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Mai Iskander’s Garbage Dreams //

01.21.10
byMarwa Helal

garbagedreamsMai Iskander’s Garbage Dreams goes beyond touching on the old adage, “One man’s trash, is another man’s treasure.” As director, producer and writer she gets close to one of Egypt’s most overlooked populations and problems, the Zaballeen and how privatization has taken over their means of living.

Garbage Dreams follows three teenage boys born into the trash trade who are growing up on the outskirts of Cairo in the world’s largest garbage village, Zaballeen — Arabic for “garbage people.” Home to 60,000 and far ahead of any modern “green” initiatives, the zaballeen survive by recycling 80 percent of the garbage they collect. When their community is suddenly faced with the globalization of its trade, each of the teenage boys is forced to make choices that will impact his future and the survival of his community.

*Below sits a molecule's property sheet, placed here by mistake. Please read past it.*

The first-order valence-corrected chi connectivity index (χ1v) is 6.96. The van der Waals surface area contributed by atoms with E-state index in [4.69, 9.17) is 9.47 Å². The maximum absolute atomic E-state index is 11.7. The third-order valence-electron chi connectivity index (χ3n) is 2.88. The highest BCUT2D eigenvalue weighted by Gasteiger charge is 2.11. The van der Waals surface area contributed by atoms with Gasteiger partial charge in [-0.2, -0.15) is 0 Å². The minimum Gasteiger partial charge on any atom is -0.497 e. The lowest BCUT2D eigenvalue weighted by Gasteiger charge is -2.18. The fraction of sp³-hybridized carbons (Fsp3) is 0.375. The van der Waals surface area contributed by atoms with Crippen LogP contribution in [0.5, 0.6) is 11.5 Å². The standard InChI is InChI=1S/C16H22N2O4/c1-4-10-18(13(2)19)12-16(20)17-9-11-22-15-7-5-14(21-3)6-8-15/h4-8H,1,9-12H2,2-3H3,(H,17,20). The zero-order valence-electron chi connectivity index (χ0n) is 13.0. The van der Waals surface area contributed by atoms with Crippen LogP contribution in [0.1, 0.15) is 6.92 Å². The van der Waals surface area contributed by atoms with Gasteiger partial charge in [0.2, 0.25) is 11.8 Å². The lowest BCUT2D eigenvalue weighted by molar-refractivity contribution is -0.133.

Iskander captures the extraordinary world they live in. She has found compelling characters going through major rites of passage, while shedding light on an important international and environmental issue. This film also recently received a serious nod for an Academy Award in the category of best documentary.

Check the trailer out below and let us know what you think. For more on Mai Iskander and Garbage Dreams, read our exclusive interview with her here >>



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